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Posted July 13, 2009 | Copyright © The Northern Virginia Daily
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Starry night: Strong pitching propels South over North


Front Royal's Stephen McQuail connects with the ball to send it out of the park to win the home run derby on Sunday at the Valley Baseball League All Star Game in Woodstock. Andrew Thayer/Daily


Front Royal's Stephen McQuail celebrates in winning the Home Run Derby Contest at the Valley Baseball League All Star Game held in Woodstock on Sunday. Andrew Thayer/Daily


Staunton's Todd Brazeal acknowledges the applause from the crowd in being the first player to hit a home run during the Home Run Derby Contest at the Valley Baseball League All Star Game held in Woodstock on Sunday. Andrew Thayer/Daily


Woodstock's Matthew Blow swings away during the Home Run Derby Contest at the Valley Baseball League All Star Game held in Woodstock on Sunday. Andrew Thayer/Daily

By Jeremy Stafford -- jstafford@nvdaily.com

WOODSTOCK -- The first few innings went like clockwork at Central High School.

First, Woodstock pitcher Ian Marshall retired the side for the North, then New Market's Eric Alessio returned the favor pitching for the South.

Then, as it was the 2009 Valley Baseball League All-Star game and every one of the 56 players comprising the North and South teams were to see playing time, there was already a pitching change in the second inning.

Haymarket's Matt Benedict faced five batters before he retired the South, and Alessio, staying in the game, again retired the side.

And so it went for five innings.

It wasn't until the top of the sixth, when a cold New Market Rebel, Richard Gonzalez, was pulled off the bench to pinch-hit for Sherman Johnson. And when the barrel of his bat collided with the ball, Gonzalez admits, the hit was weak, and it grounded to third baseman Steve McQuail.

But McQuail's throw to first fluttered toward the North's dugout, and Gonzalez was called safe on the error. Gonzalez soon scored the only run of the game on a center-field double by Harrisonburg's Bobby Brow, giving the South a 1-0 win over the North.

Gonzalez said although the game is largely about having fun and being able to play baseball without the crushing pressure of winning, he was eased of what pressure there was when he finally scored against such great pitching.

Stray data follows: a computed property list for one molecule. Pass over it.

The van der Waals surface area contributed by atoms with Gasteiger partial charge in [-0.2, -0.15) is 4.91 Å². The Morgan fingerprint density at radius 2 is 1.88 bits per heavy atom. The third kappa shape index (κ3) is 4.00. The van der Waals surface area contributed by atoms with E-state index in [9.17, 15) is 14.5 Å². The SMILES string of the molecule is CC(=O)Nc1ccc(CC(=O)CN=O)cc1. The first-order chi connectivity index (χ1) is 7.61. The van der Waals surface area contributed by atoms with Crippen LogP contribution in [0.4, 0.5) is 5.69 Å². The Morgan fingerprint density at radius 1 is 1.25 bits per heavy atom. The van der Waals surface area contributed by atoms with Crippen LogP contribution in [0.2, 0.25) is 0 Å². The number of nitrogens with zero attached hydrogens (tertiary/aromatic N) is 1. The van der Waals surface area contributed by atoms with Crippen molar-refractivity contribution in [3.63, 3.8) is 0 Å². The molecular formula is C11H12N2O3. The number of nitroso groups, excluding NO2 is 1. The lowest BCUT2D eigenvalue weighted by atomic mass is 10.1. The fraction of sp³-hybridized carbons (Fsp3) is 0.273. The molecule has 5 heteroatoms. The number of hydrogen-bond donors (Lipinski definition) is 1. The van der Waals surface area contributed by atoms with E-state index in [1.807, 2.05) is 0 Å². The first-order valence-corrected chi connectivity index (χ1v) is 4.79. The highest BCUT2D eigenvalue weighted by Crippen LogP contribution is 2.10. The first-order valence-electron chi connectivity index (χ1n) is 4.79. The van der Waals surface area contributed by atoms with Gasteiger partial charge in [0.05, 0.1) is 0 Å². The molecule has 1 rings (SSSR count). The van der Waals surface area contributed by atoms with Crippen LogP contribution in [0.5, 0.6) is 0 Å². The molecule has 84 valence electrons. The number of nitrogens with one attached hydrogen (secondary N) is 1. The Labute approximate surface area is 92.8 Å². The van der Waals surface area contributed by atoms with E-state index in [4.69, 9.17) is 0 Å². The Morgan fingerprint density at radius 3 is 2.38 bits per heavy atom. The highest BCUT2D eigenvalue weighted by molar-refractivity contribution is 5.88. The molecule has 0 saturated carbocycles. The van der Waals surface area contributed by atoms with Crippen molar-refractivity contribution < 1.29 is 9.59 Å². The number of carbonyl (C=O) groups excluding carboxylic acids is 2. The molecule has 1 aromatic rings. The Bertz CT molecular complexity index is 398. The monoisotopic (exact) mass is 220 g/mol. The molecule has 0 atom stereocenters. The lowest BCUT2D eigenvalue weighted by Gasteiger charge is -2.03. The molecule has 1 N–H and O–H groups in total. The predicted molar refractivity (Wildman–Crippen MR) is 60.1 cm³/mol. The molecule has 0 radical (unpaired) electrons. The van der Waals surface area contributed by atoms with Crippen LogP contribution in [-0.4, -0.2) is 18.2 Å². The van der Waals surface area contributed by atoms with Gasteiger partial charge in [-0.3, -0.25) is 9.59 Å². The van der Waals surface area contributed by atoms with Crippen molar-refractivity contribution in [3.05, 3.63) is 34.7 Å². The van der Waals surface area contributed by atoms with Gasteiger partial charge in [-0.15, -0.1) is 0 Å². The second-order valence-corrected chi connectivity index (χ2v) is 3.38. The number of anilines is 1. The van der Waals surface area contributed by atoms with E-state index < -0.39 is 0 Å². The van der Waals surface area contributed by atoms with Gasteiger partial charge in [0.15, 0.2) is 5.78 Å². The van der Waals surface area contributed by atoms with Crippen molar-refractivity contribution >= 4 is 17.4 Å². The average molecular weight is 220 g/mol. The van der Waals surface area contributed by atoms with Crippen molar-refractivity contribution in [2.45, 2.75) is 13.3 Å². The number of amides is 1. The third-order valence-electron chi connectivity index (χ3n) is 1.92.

"Everybody is having fun here, you know," Gonzalez said. "Everybody wants to win, but they want to have fun and enjoy the game. I don't think there were too many nerves there, you want to put on a good show for the fans and play a great game.

"But it was a relief to score that run, the only run in the game."

But Gonzalez wasn't the only Rebel to play a significant role in the South's win. New Market pitcher Brian Burgess pitched his way through the North's 5-6-7 hitters to retire the side and earn the save.

For Burgess, and many of the other pitchers, it was rough being thrown into the game for such a short period, and having no time to get a feel for it.

"It's just hard in an All-Star game, a pitcher going in one inning," Burgess said. "We're used to going in maybe four, five innings apiece.

"We just had to come out here in one inning and show off what we had in a certain amount of pitches."

New Market outfielder Kenny Mickens was the only Rebel to play the entire game, and he did so with a relatively tired leg.

Prior to the All-Star game, Mickens ran in the 60-yard dash, twice. His unofficial time was 6.7 seconds, just short of Fauquier's Justin Wilson's time of 6.5 seconds.

"I felt great the first [run], I just thought I could beat it," Mickens said. "Because normally the second time your legs are loose, your legs are warm, normally you get a little faster.

"But I slipped out of the box and that didn't help too much."

And while Mickens said that running in the thick Woodstock grass was surely a rigor for him, it failed in comparison to those hitting in the home run derby, who faced not only a fence 376 yards away from home plate, but also a strong gale blowing in from the Central High School bleachers.

Only three balls managed to forge their way through the wind and land out of the park: one from Todd Brazeal and two from McQuail, who won the derby.

"I had a great feeling in my hands," McQuail said. "I felt like if I just let the bat fly, then it will do the work."

Then McQuail laughed at the situation -- that only two home runs had won the Valley League home run derby: "I got two out, which was enough. How about that?"

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